It seems Charlottetown’s bootleggers have raised the white flag, choosing to close their illegal establishments in the face of tough new legislation passed by the Binns government. The bootleggers run illegal bars in homes. The houses are gutted, a bar is put in, and the people who run them resell liquor and beer. They don’t have liquor licences, and don’t conform to any provincial or municipal laws. They’ve been raided, railed against and reviled. But mostly, they’ve been tolerated, selling booze for much cheaper prices than legal lounges and nightclubs. That’s until this past weekend, when the doors of the known bootlegging establishments in Charlottetown were suddenly locked.

The writing has been on the wall for these illegal bars – one of which is illustrated as shown on the CBC PEI website – for a few years since a man died at a table and was not detected as being dead for some time. It is interesting to note, however, that on the main street of Ogdensburg, NY, one of the last holdouts of British North America in what is now the eastern USA, these sorts of small home-sized bars do operate under license as one might also see in St. John’s Newfoundland. With any luck they will become similarly licensed in PEI but that may destroy some of the attraction to their customers who took advantage of after-hours drinking and unregulated low pricing.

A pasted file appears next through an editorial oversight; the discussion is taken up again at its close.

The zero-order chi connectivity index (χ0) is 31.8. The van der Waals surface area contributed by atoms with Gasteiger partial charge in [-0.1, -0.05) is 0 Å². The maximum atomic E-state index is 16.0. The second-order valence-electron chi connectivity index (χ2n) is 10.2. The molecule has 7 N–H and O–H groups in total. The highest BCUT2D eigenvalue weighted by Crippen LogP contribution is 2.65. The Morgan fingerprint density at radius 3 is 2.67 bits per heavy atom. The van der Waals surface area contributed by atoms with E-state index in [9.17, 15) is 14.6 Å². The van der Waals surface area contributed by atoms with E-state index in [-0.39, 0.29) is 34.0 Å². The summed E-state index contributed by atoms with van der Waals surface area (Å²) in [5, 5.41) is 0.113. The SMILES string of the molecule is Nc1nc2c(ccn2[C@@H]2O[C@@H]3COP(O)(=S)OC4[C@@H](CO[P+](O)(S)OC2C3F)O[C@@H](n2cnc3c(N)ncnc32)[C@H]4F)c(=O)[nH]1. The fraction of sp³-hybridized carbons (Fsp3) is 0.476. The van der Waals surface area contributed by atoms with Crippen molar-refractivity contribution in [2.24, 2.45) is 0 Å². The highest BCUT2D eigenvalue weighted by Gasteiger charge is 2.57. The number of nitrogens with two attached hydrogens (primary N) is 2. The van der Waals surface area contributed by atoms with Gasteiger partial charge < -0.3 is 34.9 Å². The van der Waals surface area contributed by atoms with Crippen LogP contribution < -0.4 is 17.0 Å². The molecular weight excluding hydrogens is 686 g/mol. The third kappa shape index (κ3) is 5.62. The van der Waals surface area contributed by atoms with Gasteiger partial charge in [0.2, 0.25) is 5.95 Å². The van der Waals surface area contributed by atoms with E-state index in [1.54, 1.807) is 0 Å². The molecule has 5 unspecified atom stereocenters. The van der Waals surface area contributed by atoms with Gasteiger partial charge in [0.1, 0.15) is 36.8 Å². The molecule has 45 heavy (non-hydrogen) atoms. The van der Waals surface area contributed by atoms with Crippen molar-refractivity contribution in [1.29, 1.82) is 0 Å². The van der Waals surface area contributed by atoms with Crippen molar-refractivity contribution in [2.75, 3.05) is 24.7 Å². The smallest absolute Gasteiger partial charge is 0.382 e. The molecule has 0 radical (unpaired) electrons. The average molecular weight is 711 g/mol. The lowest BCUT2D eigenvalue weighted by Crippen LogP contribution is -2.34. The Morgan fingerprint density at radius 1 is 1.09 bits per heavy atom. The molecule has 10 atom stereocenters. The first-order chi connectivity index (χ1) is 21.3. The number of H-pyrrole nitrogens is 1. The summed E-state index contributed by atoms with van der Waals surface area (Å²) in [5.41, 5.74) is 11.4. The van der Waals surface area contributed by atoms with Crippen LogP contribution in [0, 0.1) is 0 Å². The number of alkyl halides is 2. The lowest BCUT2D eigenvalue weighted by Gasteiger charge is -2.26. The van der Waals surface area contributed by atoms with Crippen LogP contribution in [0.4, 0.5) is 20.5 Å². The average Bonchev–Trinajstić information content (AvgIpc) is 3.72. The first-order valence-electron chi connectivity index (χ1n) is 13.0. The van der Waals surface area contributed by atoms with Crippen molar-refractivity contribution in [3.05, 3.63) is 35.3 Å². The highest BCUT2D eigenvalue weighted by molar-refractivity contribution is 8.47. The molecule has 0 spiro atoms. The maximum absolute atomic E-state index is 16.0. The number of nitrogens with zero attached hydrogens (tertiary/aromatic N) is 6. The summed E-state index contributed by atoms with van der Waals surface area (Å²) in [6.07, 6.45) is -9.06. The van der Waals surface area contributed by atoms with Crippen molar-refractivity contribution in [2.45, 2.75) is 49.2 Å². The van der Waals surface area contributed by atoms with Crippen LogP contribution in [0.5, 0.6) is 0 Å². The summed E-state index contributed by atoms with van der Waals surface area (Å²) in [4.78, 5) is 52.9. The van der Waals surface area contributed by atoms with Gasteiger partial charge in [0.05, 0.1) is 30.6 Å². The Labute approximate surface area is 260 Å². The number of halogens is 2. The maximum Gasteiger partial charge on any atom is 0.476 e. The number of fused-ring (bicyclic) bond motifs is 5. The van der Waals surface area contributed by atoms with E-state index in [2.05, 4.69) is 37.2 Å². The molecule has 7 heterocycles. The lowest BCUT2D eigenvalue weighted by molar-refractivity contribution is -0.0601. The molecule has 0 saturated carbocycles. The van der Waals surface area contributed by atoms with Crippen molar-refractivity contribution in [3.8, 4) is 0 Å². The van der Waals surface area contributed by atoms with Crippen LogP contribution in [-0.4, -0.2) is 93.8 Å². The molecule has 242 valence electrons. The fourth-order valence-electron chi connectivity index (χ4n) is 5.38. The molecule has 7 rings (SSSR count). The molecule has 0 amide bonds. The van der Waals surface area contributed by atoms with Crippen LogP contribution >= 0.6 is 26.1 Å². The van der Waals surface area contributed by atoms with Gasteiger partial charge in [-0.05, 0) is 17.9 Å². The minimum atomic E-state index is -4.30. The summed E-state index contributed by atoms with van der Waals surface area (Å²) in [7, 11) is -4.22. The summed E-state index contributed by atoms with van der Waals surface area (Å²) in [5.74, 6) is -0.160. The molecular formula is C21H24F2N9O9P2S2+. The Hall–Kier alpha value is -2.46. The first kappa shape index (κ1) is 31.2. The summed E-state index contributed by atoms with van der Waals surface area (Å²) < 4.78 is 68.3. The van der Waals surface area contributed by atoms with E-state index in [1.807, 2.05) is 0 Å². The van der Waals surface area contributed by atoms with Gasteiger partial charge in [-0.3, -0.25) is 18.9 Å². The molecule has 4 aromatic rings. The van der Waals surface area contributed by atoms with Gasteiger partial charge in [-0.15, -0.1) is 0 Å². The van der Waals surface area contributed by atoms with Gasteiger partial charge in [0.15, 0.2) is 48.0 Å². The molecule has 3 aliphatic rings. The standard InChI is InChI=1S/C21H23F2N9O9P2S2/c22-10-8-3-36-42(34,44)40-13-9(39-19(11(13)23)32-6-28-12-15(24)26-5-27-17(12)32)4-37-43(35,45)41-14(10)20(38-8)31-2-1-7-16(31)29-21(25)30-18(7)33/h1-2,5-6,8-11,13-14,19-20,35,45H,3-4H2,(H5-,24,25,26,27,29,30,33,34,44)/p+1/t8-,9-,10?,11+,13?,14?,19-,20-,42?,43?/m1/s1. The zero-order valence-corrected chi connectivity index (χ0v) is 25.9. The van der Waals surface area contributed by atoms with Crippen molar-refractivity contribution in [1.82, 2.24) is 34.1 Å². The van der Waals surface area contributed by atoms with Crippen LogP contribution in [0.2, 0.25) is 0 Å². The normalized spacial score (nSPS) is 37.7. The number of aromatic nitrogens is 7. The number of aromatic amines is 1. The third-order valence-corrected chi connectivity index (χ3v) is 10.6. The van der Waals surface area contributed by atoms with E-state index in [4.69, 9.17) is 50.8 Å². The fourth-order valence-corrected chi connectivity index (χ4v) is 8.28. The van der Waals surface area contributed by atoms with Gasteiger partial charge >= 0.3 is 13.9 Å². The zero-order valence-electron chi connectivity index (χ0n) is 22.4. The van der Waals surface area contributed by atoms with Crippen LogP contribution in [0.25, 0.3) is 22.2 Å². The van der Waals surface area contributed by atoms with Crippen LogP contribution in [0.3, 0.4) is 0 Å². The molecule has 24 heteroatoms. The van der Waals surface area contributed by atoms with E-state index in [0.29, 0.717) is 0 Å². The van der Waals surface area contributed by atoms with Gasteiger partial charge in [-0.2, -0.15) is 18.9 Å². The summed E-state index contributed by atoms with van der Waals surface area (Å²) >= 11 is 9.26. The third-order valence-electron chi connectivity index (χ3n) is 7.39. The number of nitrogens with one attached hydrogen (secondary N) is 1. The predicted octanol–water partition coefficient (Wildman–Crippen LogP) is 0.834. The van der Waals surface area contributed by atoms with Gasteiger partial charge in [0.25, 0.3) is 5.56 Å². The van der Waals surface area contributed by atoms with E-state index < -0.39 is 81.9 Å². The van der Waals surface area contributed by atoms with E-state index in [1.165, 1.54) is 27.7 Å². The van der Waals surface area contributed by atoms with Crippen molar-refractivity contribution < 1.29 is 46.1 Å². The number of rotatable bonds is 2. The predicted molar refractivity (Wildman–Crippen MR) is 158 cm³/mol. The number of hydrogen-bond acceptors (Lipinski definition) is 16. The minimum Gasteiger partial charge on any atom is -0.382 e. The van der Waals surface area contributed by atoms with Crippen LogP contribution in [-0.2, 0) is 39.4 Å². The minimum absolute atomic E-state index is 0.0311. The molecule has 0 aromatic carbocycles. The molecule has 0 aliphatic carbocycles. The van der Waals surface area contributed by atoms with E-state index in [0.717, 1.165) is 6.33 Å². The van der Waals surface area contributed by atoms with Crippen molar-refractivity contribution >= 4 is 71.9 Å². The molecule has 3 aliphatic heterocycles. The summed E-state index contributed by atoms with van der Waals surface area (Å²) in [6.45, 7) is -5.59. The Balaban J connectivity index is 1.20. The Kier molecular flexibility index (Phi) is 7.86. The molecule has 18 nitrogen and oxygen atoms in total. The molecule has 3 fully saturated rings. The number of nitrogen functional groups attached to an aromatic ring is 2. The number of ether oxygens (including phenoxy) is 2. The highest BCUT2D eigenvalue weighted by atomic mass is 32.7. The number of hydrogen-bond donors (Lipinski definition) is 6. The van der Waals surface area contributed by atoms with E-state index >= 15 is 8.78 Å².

Of somewhat finer interest is the use of “bootlegger” in PEI for an illegal bar. Growing up in Nova Scotia it meant an illegal retailer only.

Buying Beer In Quebec

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The Government Store, Canada

When I was a kid old O.H. Armstrong in our church called it the “Government Store”. In the South Shore of Nova Scotia apparently it is called the “Power House”. What ever you call them, there is a little left over from prohibition in every province in the country – the need to control…which also leads to the inability to shop around much. We are lucky here in eastern Ontario with the shops of Quebec and New York state not that far away, so that an hour and a half or two gets you into another world with another set of wacky regulations. If you are looking for something different when you travel, you can plan ahead with the web…but just don’t get too depressed from what you read: